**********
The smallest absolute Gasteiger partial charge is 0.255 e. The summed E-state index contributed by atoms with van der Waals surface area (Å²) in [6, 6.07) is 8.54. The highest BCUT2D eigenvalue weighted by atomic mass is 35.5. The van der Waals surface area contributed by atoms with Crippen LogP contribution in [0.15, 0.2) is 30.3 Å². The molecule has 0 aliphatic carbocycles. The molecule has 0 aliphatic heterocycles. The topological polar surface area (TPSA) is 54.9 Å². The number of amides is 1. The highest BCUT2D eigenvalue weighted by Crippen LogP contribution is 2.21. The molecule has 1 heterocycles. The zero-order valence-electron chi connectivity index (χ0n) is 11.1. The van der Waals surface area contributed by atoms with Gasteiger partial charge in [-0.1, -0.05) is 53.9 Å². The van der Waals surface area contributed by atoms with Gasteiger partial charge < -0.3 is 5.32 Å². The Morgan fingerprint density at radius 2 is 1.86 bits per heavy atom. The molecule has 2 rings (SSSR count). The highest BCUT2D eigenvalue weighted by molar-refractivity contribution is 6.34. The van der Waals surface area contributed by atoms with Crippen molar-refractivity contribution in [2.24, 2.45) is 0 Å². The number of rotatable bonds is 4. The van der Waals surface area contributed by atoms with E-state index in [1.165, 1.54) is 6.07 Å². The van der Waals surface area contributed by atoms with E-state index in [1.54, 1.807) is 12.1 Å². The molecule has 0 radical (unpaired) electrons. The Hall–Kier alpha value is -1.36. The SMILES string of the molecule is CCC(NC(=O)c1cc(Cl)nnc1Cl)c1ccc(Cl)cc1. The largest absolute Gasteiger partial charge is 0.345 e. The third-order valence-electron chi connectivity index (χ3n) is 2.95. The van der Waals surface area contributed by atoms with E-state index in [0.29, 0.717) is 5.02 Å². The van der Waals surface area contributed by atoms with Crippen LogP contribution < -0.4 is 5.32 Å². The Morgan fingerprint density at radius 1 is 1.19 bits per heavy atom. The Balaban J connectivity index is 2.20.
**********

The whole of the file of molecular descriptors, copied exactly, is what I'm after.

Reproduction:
The smallest absolute Gasteiger partial charge is 0.255 e. The summed E-state index contributed by atoms with van der Waals surface area (Å²) in [6, 6.07) is 8.54. The highest BCUT2D eigenvalue weighted by atomic mass is 35.5. The van der Waals surface area contributed by atoms with Crippen LogP contribution in [0.15, 0.2) is 30.3 Å². The molecule has 0 aliphatic carbocycles. The molecule has 0 aliphatic heterocycles. The topological polar surface area (TPSA) is 54.9 Å². The number of amides is 1. The highest BCUT2D eigenvalue weighted by Crippen LogP contribution is 2.21. The molecule has 1 heterocycles. The zero-order valence-electron chi connectivity index (χ0n) is 11.1. The van der Waals surface area contributed by atoms with Gasteiger partial charge in [-0.1, -0.05) is 53.9 Å². The van der Waals surface area contributed by atoms with Gasteiger partial charge < -0.3 is 5.32 Å². The Morgan fingerprint density at radius 2 is 1.86 bits per heavy atom. The molecule has 2 rings (SSSR count). The highest BCUT2D eigenvalue weighted by molar-refractivity contribution is 6.34. The van der Waals surface area contributed by atoms with Crippen molar-refractivity contribution in [2.24, 2.45) is 0 Å². The number of rotatable bonds is 4. The van der Waals surface area contributed by atoms with E-state index in [1.165, 1.54) is 6.07 Å². The van der Waals surface area contributed by atoms with E-state index in [1.54, 1.807) is 12.1 Å². The molecule has 0 radical (unpaired) electrons. The Hall–Kier alpha value is -1.36. The SMILES string of the molecule is CCC(NC(=O)c1cc(Cl)nnc1Cl)c1ccc(Cl)cc1. The largest absolute Gasteiger partial charge is 0.345 e. The third-order valence-electron chi connectivity index (χ3n) is 2.95. The van der Waals surface area contributed by atoms with E-state index in [0.29, 0.717) is 5.02 Å². The van der Waals surface area contributed by atoms with Crippen LogP contribution < -0.4 is 5.32 Å². The Morgan fingerprint density at radius 1 is 1.19 bits per heavy atom. The Balaban J connectivity index is 2.20.